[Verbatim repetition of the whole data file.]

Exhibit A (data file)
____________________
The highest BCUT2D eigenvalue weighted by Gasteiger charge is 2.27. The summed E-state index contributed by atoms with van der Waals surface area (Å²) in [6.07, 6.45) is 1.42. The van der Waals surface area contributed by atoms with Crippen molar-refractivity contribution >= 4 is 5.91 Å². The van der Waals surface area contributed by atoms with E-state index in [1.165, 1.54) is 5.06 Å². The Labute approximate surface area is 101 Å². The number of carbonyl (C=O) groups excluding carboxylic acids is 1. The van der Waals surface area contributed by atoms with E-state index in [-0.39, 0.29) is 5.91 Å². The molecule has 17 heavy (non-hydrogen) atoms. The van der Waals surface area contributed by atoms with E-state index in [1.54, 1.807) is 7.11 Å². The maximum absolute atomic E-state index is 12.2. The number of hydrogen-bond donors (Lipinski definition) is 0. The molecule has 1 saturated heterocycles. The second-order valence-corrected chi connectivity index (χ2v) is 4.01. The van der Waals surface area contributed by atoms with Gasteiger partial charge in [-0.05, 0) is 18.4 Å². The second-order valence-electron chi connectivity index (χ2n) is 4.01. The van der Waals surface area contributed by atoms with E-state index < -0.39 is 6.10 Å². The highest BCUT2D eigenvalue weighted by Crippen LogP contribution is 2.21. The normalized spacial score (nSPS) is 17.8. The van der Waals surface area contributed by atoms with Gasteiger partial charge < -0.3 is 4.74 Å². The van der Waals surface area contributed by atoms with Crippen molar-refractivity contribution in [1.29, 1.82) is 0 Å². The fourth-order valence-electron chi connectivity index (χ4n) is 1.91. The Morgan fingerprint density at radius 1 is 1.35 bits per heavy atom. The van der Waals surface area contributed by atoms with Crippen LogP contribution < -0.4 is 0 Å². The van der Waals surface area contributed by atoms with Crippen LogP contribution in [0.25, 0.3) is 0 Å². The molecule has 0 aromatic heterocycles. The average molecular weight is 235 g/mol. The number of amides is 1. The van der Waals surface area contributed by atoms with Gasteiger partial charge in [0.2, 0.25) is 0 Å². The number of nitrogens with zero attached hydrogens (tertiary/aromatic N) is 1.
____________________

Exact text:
The highest BCUT2D eigenvalue weighted by Gasteiger charge is 2.27. The summed E-state index contributed by atoms with van der Waals surface area (Å²) in [6.07, 6.45) is 1.42. The van der Waals surface area contributed by atoms with Crippen molar-refractivity contribution >= 4 is 5.91 Å². The van der Waals surface area contributed by atoms with E-state index in [1.165, 1.54) is 5.06 Å². The Labute approximate surface area is 101 Å². The number of carbonyl (C=O) groups excluding carboxylic acids is 1. The van der Waals surface area contributed by atoms with E-state index in [-0.39, 0.29) is 5.91 Å². The molecule has 17 heavy (non-hydrogen) atoms. The van der Waals surface area contributed by atoms with E-state index in [1.54, 1.807) is 7.11 Å². The maximum absolute atomic E-state index is 12.2. The number of hydrogen-bond donors (Lipinski definition) is 0. The molecule has 1 saturated heterocycles. The second-order valence-corrected chi connectivity index (χ2v) is 4.01. The van der Waals surface area contributed by atoms with Gasteiger partial charge in [-0.05, 0) is 18.4 Å². The second-order valence-electron chi connectivity index (χ2n) is 4.01. The van der Waals surface area contributed by atoms with E-state index < -0.39 is 6.10 Å². The highest BCUT2D eigenvalue weighted by Crippen LogP contribution is 2.21. The normalized spacial score (nSPS) is 17.8. The van der Waals surface area contributed by atoms with Gasteiger partial charge < -0.3 is 4.74 Å². The van der Waals surface area contributed by atoms with Crippen molar-refractivity contribution in [1.29, 1.82) is 0 Å². The fourth-order valence-electron chi connectivity index (χ4n) is 1.91. The Morgan fingerprint density at radius 1 is 1.35 bits per heavy atom. The van der Waals surface area contributed by atoms with Crippen LogP contribution < -0.4 is 0 Å². The van der Waals surface area contributed by atoms with Crippen LogP contribution in [0.25, 0.3) is 0 Å². The molecule has 0 aromatic heterocycles. The average molecular weight is 235 g/mol. The number of amides is 1. The van der Waals surface area contributed by atoms with Gasteiger partial charge in [0.2, 0.25) is 0 Å². The number of nitrogens with zero attached hydrogens (tertiary/aromatic N) is 1.